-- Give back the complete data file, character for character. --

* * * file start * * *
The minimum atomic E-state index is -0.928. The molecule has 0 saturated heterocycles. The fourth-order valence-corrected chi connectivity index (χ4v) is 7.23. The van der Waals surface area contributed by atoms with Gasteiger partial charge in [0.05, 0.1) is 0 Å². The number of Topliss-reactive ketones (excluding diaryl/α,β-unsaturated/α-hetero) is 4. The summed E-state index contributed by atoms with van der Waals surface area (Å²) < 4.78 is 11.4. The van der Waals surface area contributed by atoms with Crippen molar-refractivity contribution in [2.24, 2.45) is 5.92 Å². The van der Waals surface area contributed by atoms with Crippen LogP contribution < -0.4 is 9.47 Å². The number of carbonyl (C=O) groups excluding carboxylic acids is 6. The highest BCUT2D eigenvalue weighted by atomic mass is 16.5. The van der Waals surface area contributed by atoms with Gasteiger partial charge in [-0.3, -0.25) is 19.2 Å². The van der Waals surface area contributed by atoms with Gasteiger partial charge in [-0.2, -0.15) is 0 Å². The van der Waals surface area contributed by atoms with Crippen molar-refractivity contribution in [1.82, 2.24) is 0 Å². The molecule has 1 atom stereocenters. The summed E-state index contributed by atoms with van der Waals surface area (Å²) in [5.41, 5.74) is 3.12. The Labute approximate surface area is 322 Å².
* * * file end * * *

The minimum atomic E-state index is -0.928. The molecule has 0 saturated heterocycles. The fourth-order valence-corrected chi connectivity index (χ4v) is 7.23. The van der Waals surface area contributed by atoms with Gasteiger partial charge in [0.05, 0.1) is 0 Å². The number of Topliss-reactive ketones (excluding diaryl/α,β-unsaturated/α-hetero) is 4. The summed E-state index contributed by atoms with van der Waals surface area (Å²) < 4.78 is 11.4. The van der Waals surface area contributed by atoms with Crippen molar-refractivity contribution in [2.24, 2.45) is 5.92 Å². The van der Waals surface area contributed by atoms with Crippen LogP contribution < -0.4 is 9.47 Å². The number of carbonyl (C=O) groups excluding carboxylic acids is 6. The highest BCUT2D eigenvalue weighted by atomic mass is 16.5. The van der Waals surface area contributed by atoms with Gasteiger partial charge in [-0.3, -0.25) is 19.2 Å². The van der Waals surface area contributed by atoms with Gasteiger partial charge in [-0.2, -0.15) is 0 Å². The van der Waals surface area contributed by atoms with Crippen molar-refractivity contribution in [1.82, 2.24) is 0 Å². The molecule has 1 atom stereocenters. The summed E-state index contributed by atoms with van der Waals surface area (Å²) in [5.41, 5.74) is 3.12. The Labute approximate surface area is 322 Å².